There is no merit in appellee's contention that to allow the appellant "* * * to see the petition would be the same as allowing him to see a person's vote," citing State ex rel. Daily Gazette Company, et al. v. Bailey, et al, 152 W. Va. 521, 164 S.E.2d 414 (1968). In that case, certificates of nomination to place the names of candidates for president and vice president on the election ballot, pursuant to the West Virginia code, were held not to constitute public records. It was further held that a qualified voter who signs the certificate in accordance with the provisions of the code effectively casts his vote for the nomination of the candidates named therein, and thus, his vote is entitled to the same secrecy as one cast in a primary election. We think that holding is inapposite in the instant case. Even in its opinion, the West Virginia Supreme Court of Appeals differentiated that case from cases such as the case at bar:
"These signers were not making a supplication or request to a superior or to a group in authority, as in the connotation of a petition. They were affirmatively making a nomination, which, if done in accordance with the appropriate statute, would succeed in placing their candidate on the ballot in the general election."
Appellees also argue that, to allow "the general public to see such a petition would subject the person signing such to embarrassment, intimidation, and harassment by overzealous opponents of the legal sale of liquor, * * *."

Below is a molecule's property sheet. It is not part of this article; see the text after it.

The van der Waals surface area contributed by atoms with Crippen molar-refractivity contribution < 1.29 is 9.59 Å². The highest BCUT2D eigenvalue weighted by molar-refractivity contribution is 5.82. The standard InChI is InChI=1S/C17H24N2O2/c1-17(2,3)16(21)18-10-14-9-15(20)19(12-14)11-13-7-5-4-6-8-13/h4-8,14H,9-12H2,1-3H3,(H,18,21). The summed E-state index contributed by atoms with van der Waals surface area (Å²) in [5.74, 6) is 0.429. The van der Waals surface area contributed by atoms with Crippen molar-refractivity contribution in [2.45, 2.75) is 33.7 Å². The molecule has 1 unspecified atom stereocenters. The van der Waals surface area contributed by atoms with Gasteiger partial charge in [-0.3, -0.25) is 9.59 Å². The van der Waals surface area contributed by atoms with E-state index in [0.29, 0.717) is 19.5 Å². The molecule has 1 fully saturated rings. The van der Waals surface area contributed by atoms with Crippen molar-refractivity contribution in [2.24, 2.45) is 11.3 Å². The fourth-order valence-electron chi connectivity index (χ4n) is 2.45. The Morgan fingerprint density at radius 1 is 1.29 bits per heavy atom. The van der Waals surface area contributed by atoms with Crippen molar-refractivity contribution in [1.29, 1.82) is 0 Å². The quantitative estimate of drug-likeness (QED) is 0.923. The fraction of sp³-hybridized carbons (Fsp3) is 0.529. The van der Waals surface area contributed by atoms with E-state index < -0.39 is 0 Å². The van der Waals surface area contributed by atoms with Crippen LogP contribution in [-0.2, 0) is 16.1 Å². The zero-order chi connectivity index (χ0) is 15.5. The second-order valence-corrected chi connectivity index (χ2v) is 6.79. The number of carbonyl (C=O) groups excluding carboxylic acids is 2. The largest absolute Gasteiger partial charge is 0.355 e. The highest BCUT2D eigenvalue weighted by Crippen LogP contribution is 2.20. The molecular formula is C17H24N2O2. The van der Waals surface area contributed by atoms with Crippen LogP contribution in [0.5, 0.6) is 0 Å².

Such contention is answered in a decision of this court in Excise Commission of Citronelle v. State, ex rel. Skinner, 179 Ala. 654, 60 So. 812 (1912). In that case, Mr. Justice Somerville writing for the court held, viz:
"In the present case, however, whatever personal embarrassments might result from the disclosure of the names of those who have signed this recommendation must be regarded as matters of private interest; and, although they might become, in some sense, matters of public concern, even so, they are wholly subordinate to that paramount public interest — the maintenance and enforcement of public law. Our conclusions are supported by high authority."
Finally, appellee suggests in brief:
"Also, I believe the Court can take judicial notice of the results of the election which was that the voters of the county voted in favor of the legal sale of liquor.